I did a quick analysis of the Vancouver election results last night, but this morning I did a deeper dive into the data (Skyrim can wait).
I went through the 135 polling districts and tried to find interesting patterns and changes from 2008 to 2011. Here are some of the highlights:
- Mayor Gregor Robertson’s best polls were in Commercial Drive, Mount Pleasant, and Fairview Slops – where he beat Anton by over 500 votes in 13 polls. In poll 33 (heart of Commercial Drive), he topped Anton by a whopping 822 votes!
- Suzanne Anton’s best polls were in Shaughnessy, Kerrisdale, and south-east Vancouver, but the most she was able to beat Gregor by was 386 votes in poll 89.
- Vision’s new super-star candidate is Andrea Reimer. Last election she had the most votes in only one poll. This time, she overcame the donkey vote to finish first in 28 polls (tied with Raymond Louie).
- The West-End put Adriane Carr on Council. She had the most votes in 5 polls (1, 2, 5, 6, 8).
- Despite being one of least popular Vision councillors (at least in terms of votes), Geoff Meggs had the most votes in poll 35 (Olympic Village). Geoff Meggs has taken a keen interest on the Olympic Village, blogging about it frequently, which apparently residents appreciate.
- What’s going on in West Point Grey (polls 129 and 130)? Last election they voted strongly NPA. This time they voted for Robertson and the top city council candidates were Geoff Meggs (who was barely a factor here in 2008) and maverick NPA candidate Bill McCreery, and Adriane Carr had some of her best results outside of the West End.
- The biggest swings to Robertson were in polls 37, 132, 104, 32, and 130 – Kitsilano, Mount Pleasant, and Point Grey – where he picked up an extra 202-342 votes.
- Robertson lost the most support in polls 88, 83, 59, 61, 82, and 89 – heavily Chinese neighbourhoods in south-east and east Vancouver – where Anton gained 223-291 votes.
Continue reading Deep Dive into the Vancouver Election Results
I’m tired and it’s been a long day. I spent 12 hours scrutineering at Renfrew Community Centre, ensuring that Vision got its supporters to the polls. I hope it isn’t a reflection of my hard work, but Suzanne Anton received 50 more votes than Gregor in my poll – which had me freaked out on my bike ride home because I was worried it was going to be a trend across the city. It didn’t help that when I got home the initial results had Anton in the lead.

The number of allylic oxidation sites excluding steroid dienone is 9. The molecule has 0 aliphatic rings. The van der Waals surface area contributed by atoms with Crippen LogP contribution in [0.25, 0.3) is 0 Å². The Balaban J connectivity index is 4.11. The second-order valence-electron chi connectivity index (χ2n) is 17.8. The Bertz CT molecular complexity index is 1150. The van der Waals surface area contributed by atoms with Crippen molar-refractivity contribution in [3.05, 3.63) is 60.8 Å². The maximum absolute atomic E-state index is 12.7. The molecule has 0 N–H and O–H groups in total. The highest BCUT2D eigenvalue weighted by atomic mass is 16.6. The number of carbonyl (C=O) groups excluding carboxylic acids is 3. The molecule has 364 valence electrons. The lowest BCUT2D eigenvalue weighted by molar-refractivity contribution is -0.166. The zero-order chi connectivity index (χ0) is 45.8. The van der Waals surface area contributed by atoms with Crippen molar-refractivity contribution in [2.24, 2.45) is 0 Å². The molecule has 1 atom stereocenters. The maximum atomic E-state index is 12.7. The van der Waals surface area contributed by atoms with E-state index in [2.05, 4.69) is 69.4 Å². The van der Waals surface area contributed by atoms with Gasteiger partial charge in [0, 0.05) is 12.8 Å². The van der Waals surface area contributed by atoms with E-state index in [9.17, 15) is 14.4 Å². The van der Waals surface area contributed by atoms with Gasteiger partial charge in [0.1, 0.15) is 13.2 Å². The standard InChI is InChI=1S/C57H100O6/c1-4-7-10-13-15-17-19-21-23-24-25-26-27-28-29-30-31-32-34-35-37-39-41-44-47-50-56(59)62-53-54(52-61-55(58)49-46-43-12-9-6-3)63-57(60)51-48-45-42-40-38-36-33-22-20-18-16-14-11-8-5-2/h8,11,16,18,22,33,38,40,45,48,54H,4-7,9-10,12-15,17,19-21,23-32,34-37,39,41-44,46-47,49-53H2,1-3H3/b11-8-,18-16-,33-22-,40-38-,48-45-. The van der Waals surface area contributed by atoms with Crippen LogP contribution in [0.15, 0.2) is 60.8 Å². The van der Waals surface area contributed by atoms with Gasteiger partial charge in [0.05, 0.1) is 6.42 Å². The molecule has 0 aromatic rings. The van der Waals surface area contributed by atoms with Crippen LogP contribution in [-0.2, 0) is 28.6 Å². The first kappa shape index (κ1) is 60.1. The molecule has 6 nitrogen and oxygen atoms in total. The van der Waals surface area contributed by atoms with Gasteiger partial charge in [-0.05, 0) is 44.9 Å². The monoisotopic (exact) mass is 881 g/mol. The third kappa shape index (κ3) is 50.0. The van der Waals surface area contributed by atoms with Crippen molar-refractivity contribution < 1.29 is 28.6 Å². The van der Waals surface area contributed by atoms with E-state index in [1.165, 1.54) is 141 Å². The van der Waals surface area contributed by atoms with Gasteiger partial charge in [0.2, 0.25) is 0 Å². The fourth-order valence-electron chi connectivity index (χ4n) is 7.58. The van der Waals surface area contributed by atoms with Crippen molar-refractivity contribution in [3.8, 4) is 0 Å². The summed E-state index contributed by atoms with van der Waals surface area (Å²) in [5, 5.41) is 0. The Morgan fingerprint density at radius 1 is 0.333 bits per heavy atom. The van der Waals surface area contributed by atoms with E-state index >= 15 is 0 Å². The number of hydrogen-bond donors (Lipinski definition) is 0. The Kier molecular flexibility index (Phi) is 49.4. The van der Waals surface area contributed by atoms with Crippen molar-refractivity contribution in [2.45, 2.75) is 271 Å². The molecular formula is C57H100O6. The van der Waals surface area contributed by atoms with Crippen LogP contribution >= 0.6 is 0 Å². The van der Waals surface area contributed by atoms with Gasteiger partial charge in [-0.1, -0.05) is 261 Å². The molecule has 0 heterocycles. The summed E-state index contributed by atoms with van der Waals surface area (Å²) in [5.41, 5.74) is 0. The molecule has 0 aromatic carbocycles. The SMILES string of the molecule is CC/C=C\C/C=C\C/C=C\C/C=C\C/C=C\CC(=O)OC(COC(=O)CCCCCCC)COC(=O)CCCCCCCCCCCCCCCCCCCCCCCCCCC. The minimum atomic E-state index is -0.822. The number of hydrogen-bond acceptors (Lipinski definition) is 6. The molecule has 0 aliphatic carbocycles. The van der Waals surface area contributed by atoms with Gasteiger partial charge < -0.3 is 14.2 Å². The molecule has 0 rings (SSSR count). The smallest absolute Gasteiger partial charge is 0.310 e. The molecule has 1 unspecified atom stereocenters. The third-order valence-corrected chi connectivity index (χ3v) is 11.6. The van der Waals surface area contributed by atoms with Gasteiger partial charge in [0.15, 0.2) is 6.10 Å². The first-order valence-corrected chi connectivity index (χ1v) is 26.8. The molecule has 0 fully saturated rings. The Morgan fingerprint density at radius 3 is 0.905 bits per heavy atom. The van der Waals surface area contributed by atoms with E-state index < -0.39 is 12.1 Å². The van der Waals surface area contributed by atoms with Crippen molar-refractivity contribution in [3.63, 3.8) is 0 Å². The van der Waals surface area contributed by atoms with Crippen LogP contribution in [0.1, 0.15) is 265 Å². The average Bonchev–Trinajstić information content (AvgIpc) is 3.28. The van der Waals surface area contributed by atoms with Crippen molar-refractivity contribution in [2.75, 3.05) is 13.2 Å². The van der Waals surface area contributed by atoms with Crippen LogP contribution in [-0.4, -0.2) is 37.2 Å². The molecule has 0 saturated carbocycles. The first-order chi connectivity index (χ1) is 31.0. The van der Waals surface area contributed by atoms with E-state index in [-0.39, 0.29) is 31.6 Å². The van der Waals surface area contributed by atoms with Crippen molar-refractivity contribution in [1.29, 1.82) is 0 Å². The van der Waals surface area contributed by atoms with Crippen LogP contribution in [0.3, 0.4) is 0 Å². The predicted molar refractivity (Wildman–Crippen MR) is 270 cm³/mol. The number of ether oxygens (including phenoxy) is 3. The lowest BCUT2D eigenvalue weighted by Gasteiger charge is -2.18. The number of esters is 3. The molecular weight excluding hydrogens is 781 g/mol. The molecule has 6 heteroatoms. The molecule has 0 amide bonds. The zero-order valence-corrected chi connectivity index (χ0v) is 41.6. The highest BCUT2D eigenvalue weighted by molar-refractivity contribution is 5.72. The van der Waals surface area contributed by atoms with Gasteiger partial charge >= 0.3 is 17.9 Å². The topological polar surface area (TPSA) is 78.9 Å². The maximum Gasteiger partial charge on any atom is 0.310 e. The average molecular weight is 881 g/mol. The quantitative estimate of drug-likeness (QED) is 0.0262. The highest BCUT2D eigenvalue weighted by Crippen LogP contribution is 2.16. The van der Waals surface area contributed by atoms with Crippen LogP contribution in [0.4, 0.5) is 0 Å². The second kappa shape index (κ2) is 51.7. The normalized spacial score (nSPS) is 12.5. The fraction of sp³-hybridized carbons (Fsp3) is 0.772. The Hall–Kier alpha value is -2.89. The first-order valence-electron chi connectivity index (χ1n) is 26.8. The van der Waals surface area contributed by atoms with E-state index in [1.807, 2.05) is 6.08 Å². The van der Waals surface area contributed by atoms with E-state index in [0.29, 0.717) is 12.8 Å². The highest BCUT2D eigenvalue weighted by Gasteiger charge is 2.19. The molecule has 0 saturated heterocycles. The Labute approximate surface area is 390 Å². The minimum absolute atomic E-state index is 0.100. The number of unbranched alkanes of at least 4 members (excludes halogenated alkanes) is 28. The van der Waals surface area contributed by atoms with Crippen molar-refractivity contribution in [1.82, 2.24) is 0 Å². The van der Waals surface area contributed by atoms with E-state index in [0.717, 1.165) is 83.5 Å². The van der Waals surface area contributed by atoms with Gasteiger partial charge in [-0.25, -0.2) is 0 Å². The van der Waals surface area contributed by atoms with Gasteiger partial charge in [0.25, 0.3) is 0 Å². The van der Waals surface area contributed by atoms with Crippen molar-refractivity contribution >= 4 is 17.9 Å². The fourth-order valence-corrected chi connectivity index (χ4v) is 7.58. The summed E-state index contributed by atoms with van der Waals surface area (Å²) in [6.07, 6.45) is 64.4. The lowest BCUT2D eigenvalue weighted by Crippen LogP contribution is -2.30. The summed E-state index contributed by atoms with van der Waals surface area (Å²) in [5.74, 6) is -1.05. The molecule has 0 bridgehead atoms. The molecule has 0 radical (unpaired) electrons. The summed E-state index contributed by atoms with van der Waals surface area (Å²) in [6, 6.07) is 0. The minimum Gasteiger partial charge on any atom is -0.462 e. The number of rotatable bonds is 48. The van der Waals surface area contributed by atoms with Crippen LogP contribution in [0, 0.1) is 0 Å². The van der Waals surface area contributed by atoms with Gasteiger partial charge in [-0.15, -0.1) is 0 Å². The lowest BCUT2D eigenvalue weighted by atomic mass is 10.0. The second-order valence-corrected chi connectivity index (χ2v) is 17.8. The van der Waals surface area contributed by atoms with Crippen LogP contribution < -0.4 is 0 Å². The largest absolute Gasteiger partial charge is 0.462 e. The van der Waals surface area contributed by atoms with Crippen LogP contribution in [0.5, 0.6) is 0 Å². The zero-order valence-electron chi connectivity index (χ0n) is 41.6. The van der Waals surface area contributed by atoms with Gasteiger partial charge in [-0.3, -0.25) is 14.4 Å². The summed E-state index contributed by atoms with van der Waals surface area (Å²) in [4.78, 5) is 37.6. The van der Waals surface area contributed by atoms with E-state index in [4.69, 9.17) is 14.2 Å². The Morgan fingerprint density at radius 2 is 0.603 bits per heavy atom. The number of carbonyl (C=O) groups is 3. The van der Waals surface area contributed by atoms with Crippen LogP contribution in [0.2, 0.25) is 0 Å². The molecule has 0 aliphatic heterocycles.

But now that the results are all in, I’m extremely happy. Gregor beat Anton by a sizable margin, every Vision candidate won, and city council is dominated by environmentally friendly councillors. Now we can focus on 3 more years of bike lanes, food carts, and green initiatives.
My random thoughts on…
The end result is pretty close to my endorsed slate, which I didn’t actually vote for. I debated for a long time what do to with my 10th council vote (between Affleck, Garossino, and Carr) and ended up voting for Carr. I’m happy that she won, but would have been happier with Ellen Woodsworth, who finished in 11th. The biggest disappointment for me is RJ Aquino. RJ’s response to not being elected “At least now I know I’ll have time to play Skyrim”. I wanted to see what he could do on council.
Shifts in Support
Continue reading Vancouver Election Results – Reaction and Analysis
Saturday, November 19, 8:00 AM – 8:00 PM
Check out the City of Vancouver’s election website for basic information on where to vote and what identification you need.
Whomever you think will represent your interests and make Vancouver awesome. I’ll be voting for the Vision/COPE slate, with a few small changes thrown in.
For some other opinions, check out:
For Mayor, I’ll be voting for Gregor Robertson of Vision Vancouver.
For council, my votes in order of preference:
- Andrea Reimer (Vision) – cool, environmentalist, leading Greenest City initiative
- Geoff Meggs (Vision) – transportation guru, supportive of bike lanes
- Heather Deal (Vision) – DSF scientist, lead food cart initiative